As more farmers, retailers and processors enter the booming cannabis market, a growing number of attorneys, insurance and financial firms are tailoring their businesses to specifically serve the niche cannabis industry. One of those is Adam Syvock, owner of Infinity Accounting, who started a separate entity, Cannabis Accounting LLC (W177 N9886 Rivercrest Drive, Suite 260, Germantown, Wis.) in 2018 to help cannabis-related businesses.
The idea for Cannabis Accounting was prompted by a friend of Syvock’s who had gotten a license to sell medical cannabis in Illinois. “He called me and asked if I knew how to do accounting for that particular industry,” Syvock says. “I told him I would research it.” He began educating himself on cannabis accounting, researching federal and state laws and tax codes.
Through Cannabis Accounting, Syvock serves industrial hemp farmers, cannabidiol (CBD) retailers, processors and extractors, as well as cannabis businesses in states where it is fully legal. He provides bookkeeping, accounting, tax preparation, planning, payroll services, financial advisory analysis and profit consulting. He also helps companies to think about and plan for long-term growth.
With cannabis being a specialized industry operating under a nationwide patchwork of continuously changing laws and regulations, Syvock notes it’s advantageous for cannabis businesses to have an accountant specifically for that industry. Regarding industrial hemp and CBD, as it applies in Wisconsin, Syvock will educate hemp farmers and processors on how to measure their yields and profitability.
“In terms of CBD retail, we’ll manage their cash flow, because banking and credit card processing is still an issue,” he explains. “Some banks have opened their doors to welcome the hemp community, but we’re still in the infancy stages of that. I get them to think about cash ledgers; CBD retailers are still heavily reliant on cash in a lot of places, so I make sure they are accounting for their cash properly so if they are audited, everything is prepared and there will be no question marks.”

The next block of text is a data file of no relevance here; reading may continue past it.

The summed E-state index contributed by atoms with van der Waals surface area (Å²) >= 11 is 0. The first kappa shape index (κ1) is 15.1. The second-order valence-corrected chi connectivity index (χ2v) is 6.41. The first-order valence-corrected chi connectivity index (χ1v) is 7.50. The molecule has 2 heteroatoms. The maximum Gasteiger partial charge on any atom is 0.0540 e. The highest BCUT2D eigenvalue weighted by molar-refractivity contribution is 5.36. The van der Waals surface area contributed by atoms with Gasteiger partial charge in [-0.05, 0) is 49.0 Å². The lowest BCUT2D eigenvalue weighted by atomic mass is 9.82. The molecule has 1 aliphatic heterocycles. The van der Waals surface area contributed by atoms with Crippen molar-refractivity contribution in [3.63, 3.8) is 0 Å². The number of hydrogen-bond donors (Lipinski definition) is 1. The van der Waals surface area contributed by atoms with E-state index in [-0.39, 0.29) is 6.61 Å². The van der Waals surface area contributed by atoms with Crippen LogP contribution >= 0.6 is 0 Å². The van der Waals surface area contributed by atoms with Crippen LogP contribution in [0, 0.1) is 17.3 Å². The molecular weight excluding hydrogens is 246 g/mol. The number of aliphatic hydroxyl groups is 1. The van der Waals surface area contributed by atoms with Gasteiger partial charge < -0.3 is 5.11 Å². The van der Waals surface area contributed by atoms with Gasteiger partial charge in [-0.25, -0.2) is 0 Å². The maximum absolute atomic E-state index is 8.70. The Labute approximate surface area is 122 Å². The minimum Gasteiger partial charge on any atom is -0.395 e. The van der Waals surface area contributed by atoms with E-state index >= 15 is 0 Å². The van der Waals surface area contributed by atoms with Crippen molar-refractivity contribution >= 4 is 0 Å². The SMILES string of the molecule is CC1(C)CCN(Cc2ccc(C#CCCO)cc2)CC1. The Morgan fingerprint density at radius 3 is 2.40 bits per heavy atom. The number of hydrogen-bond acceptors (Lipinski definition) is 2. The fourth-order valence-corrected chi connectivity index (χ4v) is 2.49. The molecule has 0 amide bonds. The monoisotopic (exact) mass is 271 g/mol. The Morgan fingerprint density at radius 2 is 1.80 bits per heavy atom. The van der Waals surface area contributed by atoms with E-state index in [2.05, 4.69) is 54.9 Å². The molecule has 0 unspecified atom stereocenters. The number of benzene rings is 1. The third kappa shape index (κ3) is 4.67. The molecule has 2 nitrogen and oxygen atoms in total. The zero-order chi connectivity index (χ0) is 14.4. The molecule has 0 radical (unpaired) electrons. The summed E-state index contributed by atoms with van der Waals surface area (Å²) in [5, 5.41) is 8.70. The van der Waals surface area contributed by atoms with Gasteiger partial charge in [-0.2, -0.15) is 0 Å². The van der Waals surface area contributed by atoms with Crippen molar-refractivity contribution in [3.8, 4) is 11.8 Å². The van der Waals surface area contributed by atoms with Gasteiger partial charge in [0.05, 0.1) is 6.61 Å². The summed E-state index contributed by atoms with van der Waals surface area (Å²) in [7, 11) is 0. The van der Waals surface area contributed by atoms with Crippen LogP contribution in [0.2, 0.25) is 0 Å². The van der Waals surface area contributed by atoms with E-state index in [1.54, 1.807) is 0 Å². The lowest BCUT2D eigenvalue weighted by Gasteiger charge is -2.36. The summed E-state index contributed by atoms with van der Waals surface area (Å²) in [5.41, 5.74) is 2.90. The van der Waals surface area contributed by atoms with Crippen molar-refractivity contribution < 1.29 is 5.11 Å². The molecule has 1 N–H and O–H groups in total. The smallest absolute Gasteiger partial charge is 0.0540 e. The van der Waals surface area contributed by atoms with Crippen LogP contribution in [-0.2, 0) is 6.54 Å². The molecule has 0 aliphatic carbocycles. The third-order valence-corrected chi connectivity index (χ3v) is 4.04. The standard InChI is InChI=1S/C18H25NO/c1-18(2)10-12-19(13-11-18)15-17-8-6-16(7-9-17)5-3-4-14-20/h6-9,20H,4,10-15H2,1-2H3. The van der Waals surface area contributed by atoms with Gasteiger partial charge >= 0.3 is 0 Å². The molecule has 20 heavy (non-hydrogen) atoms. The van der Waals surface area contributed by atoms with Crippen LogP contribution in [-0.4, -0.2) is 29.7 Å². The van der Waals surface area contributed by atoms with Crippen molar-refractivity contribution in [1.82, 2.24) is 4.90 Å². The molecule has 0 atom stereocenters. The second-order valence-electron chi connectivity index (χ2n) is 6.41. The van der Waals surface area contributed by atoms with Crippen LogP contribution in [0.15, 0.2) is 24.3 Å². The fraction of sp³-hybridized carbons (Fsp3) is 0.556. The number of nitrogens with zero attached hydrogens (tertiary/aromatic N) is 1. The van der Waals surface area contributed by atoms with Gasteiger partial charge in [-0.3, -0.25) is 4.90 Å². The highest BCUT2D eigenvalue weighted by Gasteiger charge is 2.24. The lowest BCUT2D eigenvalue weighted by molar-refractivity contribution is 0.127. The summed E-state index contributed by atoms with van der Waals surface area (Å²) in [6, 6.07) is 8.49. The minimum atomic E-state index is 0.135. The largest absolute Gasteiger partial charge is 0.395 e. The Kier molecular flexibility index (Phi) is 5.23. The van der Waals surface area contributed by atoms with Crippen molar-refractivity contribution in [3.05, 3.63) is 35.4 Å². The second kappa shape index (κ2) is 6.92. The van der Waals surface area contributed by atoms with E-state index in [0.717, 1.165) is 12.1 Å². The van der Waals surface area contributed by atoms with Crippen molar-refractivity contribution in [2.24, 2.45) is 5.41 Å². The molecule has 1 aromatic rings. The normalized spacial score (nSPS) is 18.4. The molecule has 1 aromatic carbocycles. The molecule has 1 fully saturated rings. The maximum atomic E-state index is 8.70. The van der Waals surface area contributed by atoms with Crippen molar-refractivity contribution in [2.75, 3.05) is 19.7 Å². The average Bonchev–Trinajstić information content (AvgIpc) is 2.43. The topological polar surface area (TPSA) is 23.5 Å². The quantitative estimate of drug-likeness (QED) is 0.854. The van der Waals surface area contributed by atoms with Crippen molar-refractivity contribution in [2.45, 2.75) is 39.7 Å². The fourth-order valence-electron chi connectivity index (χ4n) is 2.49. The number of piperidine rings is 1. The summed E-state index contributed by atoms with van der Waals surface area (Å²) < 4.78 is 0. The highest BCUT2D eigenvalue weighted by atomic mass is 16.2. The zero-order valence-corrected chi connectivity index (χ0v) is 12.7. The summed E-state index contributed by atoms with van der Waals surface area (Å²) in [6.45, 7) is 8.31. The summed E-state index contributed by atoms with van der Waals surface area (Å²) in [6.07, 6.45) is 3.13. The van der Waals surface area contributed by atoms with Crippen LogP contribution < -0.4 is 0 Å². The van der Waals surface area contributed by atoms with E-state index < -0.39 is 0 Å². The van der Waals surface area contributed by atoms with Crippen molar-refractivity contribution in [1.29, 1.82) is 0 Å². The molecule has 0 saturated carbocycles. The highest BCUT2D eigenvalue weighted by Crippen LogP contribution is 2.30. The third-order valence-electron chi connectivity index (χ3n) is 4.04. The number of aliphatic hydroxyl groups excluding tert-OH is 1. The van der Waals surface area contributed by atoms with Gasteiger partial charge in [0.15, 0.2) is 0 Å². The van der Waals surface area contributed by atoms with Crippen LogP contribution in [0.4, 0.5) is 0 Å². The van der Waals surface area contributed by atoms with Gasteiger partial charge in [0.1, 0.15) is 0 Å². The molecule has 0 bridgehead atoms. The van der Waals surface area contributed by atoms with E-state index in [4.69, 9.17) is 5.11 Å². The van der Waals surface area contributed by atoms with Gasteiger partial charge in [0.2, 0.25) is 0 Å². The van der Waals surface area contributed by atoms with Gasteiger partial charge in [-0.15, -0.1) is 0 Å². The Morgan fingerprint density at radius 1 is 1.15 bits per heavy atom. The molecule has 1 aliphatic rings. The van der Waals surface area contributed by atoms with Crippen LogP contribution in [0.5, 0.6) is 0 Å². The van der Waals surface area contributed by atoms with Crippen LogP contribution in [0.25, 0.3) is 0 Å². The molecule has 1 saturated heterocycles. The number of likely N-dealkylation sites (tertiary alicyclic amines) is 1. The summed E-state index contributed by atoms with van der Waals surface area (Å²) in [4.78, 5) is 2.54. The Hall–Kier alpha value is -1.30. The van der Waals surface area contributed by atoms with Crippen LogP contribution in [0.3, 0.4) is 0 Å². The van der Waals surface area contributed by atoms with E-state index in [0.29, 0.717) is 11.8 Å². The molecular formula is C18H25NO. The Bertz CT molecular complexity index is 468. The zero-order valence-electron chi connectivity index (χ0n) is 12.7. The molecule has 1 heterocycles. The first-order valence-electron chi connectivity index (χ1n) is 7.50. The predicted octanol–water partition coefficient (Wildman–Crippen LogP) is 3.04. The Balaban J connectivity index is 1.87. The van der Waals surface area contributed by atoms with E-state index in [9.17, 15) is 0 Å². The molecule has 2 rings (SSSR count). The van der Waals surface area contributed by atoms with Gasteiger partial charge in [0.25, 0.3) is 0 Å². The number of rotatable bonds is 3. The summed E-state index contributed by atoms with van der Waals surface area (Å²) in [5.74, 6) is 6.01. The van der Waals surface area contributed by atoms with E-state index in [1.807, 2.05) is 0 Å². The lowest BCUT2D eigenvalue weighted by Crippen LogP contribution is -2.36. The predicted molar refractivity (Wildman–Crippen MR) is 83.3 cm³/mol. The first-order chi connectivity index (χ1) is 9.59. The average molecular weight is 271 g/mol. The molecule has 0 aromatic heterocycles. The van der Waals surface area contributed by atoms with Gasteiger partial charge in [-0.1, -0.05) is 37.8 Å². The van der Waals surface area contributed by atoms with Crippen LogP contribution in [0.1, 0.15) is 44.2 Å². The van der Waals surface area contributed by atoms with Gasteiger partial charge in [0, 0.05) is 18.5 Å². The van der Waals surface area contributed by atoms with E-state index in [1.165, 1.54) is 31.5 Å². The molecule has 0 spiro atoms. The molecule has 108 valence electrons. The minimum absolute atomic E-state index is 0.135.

With medical or recreational marijuana, it’s a whole different ball game. Syvock cites the Internal Revenue Service’s (IRS) code, section 280E, which forbids businesses in that industry from deducting ordinary business expenses from income associated with “dealing or trafficking” of Schedule I or II substances defined under the Controlled Substances Act—including marijuana.
“That did also apply to industrial hemp, but under the 2018 farm bill, when industrial hemp was taken off the Controlled Substances list, it’s no longer subjected to 280E; but there are still some things in there [that affect industrial hemp],” he explains. “Also, nobody has ever received any guidance as far as what the Food and Drug Administration is planning on doing with CBD or hemp as a whole, so I can imagine that they are going to come out with regulations, guidelines and compliance portions. Another thing we help our legal cannabis clients with is to maintain their compliance and analysis sheets, keeping those more organized, so if there are any questions, we can answer them right away.”
Syvock spends a lot of time reading to keep up on the ever-changing cannabis industry. “There are eight to 10 court cases every year that have new implications on hemp, especially this 280E section. If the federal government were to make all cannabis legal today, there would be no issue with 280E, but since we’re not in that reality, businesses have to consider how they are going to account for that.” He notes some companies try to file standard tax returns or get around 280E, but if they get audited, that could result in penalties.
“What drew me to this is the challenge of it and the uniqueness of the industry in terms of the accounting portion of it,” he concludes.
For more information, visit facebook.com/cannaaccounting.